Serial in Cleveland, Ep. 4 Recap: A Bird in Jail is Worth Two on the Street

click to enlarge Serial in Cleveland, Ep. 4 Recap: A Bird in Jail is Worth Two on the Street
Moth Studio (Building) / Adam Maida (Mural) / Courtesy: Serial

The fourth episode of Serial season 3 centers on one of the highest profile homicides in Cleveland's recent history and examines a singular question around it: Does anything change a pervasive mistrust of police and an almost universal street policy against snitching when the victim of a murder is a child and the case captures the outrage and attention of the entire city?

Over the course of the episode, the predictable answer — no — becomes crystal and maddeningly clear.

Five-month-old Aavielle Wakefield was shot and killed in a car on Oct. 1, 2015, on East 143rd St. near Kinsman. Her mother, grandmother and another child were in the car with her, but she was the only one a bullet struck, which went through her car seat and her torso.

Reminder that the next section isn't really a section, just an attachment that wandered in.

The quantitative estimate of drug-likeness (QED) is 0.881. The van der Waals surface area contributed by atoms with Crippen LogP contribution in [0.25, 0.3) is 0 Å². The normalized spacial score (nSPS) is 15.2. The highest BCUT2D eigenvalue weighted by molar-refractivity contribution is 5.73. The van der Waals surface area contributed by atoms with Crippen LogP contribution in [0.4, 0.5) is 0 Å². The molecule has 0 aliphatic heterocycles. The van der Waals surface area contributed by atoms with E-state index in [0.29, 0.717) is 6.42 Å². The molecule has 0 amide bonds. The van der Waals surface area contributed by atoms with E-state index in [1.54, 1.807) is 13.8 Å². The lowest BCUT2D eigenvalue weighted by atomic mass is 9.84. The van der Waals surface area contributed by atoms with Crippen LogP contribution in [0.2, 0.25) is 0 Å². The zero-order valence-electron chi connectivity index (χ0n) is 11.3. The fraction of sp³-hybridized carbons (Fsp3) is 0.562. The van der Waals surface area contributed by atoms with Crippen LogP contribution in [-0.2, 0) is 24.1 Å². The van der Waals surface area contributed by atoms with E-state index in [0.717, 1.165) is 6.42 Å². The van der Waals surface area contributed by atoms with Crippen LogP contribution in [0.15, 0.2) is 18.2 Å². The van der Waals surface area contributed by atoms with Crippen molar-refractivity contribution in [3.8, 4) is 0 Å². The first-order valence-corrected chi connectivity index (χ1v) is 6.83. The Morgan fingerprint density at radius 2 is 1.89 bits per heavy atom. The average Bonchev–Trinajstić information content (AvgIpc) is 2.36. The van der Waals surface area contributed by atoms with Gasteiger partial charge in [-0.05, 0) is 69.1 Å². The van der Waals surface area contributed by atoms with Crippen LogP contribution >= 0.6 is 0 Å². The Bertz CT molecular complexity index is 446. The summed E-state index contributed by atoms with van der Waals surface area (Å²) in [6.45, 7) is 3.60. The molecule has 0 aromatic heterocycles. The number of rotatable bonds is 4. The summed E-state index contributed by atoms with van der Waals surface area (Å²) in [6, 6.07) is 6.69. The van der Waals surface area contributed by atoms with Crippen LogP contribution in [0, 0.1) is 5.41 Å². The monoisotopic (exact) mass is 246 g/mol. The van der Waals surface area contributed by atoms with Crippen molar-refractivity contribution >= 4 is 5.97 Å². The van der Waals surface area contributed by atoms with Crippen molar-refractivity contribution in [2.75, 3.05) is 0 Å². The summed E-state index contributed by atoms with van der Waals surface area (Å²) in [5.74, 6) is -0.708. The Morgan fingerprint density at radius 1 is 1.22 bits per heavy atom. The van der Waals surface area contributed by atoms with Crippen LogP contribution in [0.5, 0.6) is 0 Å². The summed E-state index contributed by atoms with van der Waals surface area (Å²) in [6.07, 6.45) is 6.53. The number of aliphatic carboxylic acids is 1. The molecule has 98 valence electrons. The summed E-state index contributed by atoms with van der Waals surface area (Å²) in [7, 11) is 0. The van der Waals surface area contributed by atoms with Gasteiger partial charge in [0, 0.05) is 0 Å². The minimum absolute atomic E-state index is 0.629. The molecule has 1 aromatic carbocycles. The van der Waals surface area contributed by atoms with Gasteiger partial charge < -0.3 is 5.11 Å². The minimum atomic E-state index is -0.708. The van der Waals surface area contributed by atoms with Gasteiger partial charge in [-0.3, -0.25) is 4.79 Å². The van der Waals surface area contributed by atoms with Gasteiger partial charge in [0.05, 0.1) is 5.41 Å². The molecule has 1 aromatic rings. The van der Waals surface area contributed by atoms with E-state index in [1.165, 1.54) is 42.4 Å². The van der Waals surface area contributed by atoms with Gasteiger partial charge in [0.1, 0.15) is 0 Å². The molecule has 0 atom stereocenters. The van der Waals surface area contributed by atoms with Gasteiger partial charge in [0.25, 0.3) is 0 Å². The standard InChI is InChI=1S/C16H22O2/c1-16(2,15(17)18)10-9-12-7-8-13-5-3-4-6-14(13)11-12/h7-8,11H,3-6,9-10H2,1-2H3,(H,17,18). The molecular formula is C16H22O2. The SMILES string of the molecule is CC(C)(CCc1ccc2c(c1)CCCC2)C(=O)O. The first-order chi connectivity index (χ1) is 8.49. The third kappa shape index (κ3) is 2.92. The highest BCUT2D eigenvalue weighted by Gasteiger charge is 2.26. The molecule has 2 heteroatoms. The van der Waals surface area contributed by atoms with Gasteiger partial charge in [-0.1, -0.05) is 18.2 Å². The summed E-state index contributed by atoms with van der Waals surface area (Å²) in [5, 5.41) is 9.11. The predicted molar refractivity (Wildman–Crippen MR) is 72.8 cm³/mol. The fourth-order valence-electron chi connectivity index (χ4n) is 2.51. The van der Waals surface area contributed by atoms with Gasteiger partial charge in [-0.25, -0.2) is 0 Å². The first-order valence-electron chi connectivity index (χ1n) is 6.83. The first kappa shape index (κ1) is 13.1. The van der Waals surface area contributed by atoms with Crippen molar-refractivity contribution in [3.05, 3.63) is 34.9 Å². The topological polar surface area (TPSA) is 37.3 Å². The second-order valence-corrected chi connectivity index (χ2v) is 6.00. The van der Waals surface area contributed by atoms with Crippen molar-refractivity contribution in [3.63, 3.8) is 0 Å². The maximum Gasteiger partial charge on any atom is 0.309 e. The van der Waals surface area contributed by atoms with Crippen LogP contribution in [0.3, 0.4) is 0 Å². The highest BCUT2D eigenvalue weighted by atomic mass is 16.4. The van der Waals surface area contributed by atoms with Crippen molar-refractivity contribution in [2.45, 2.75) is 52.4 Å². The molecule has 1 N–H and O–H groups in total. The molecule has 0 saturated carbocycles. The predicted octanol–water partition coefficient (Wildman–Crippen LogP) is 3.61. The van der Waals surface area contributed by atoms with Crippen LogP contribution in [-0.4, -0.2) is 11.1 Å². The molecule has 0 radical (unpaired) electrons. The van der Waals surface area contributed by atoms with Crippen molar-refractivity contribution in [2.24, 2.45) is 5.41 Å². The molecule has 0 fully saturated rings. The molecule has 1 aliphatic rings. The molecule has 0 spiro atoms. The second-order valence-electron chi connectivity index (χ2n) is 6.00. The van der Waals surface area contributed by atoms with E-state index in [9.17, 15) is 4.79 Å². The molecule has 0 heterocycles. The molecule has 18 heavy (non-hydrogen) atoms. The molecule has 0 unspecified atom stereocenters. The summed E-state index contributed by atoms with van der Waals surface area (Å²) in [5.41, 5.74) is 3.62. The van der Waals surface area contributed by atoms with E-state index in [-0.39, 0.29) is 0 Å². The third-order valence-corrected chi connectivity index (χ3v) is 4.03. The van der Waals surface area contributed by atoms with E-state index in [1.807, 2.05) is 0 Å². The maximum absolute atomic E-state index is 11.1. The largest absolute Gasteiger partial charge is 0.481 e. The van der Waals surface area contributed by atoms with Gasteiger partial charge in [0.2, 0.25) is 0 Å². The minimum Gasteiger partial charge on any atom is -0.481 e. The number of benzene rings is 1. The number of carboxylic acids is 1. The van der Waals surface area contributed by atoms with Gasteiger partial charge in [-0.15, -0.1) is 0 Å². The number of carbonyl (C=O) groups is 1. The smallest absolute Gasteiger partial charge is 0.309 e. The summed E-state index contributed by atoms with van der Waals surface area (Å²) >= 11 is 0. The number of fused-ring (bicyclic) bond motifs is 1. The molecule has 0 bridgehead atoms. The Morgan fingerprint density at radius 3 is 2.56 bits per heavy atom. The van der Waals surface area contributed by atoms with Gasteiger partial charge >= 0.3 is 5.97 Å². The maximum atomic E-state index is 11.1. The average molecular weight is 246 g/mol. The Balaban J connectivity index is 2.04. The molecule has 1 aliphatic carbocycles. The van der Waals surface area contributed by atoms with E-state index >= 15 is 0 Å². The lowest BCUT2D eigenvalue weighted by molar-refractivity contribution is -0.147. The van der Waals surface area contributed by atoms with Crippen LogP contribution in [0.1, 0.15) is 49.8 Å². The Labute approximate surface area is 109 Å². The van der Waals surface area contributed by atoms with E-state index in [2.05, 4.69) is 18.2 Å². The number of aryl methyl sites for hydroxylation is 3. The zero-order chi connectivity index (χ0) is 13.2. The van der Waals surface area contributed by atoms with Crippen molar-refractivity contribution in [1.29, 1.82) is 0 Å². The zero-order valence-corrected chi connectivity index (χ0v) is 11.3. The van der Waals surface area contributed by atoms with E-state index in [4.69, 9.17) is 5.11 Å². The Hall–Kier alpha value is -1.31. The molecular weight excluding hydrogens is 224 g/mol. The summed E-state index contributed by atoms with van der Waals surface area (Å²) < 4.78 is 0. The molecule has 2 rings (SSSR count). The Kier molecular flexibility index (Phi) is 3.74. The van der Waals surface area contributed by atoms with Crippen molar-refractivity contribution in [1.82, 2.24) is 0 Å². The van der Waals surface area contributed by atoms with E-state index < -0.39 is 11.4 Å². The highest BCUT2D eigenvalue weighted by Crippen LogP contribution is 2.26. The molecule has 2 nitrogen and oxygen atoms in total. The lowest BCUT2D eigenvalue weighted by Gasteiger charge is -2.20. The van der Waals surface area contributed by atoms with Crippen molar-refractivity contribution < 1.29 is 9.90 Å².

She was the third child to be killed in Cleveland in less than a month that year.

"It's a baby baby," a 911 operator said in an emotional police dispatch.

"[Her mother] was too distraught for me to interview," Cleveland police detective Rhonda Gray told a reporter about her time in the Rainbow Babies and Children hospital. "I listened to her screams through the ER. I comforted her."

Cleveland police and City Hall quickly called upon the general public for information on the crime. "I say to citizens, it's time to speak up," Cleveland police chief Calvin Williams said. "There are people that know and saw what happened, who heard what happened."

There were, of course, but as the episode recounts, with the assistance of new interviews with the man who was first arrested for the shooting before being released and Aavialle's father, they were absolutely not going to talk to the police.